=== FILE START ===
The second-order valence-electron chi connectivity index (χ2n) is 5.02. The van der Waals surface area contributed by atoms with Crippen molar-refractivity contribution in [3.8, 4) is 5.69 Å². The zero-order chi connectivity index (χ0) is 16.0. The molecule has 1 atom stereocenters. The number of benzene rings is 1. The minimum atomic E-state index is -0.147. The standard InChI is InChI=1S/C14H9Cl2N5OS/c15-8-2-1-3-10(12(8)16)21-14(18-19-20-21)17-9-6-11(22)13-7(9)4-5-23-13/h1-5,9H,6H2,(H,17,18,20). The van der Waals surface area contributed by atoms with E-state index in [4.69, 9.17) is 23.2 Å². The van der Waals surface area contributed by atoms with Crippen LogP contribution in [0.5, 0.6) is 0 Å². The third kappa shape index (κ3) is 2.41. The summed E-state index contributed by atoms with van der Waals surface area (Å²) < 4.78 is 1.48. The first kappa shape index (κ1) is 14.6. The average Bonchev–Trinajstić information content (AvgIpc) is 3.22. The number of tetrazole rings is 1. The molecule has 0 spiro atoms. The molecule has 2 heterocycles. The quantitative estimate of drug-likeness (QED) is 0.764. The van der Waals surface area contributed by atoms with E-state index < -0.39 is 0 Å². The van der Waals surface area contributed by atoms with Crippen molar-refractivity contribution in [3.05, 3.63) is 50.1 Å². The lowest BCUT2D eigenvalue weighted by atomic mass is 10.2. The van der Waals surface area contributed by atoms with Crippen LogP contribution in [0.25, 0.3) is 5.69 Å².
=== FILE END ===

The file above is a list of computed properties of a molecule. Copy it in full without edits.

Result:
The second-order valence-electron chi connectivity index (χ2n) is 5.02. The van der Waals surface area contributed by atoms with Crippen molar-refractivity contribution in [3.8, 4) is 5.69 Å². The zero-order chi connectivity index (χ0) is 16.0. The molecule has 1 atom stereocenters. The number of benzene rings is 1. The minimum atomic E-state index is -0.147. The standard InChI is InChI=1S/C14H9Cl2N5OS/c15-8-2-1-3-10(12(8)16)21-14(18-19-20-21)17-9-6-11(22)13-7(9)4-5-23-13/h1-5,9H,6H2,(H,17,18,20). The van der Waals surface area contributed by atoms with E-state index in [4.69, 9.17) is 23.2 Å². The van der Waals surface area contributed by atoms with Crippen LogP contribution in [0.5, 0.6) is 0 Å². The third kappa shape index (κ3) is 2.41. The summed E-state index contributed by atoms with van der Waals surface area (Å²) < 4.78 is 1.48. The first kappa shape index (κ1) is 14.6. The average Bonchev–Trinajstić information content (AvgIpc) is 3.22. The number of tetrazole rings is 1. The molecule has 0 spiro atoms. The molecule has 2 heterocycles. The quantitative estimate of drug-likeness (QED) is 0.764. The van der Waals surface area contributed by atoms with E-state index < -0.39 is 0 Å². The van der Waals surface area contributed by atoms with Crippen molar-refractivity contribution in [3.05, 3.63) is 50.1 Å². The lowest BCUT2D eigenvalue weighted by atomic mass is 10.2. The van der Waals surface area contributed by atoms with Crippen LogP contribution in [0.25, 0.3) is 5.69 Å².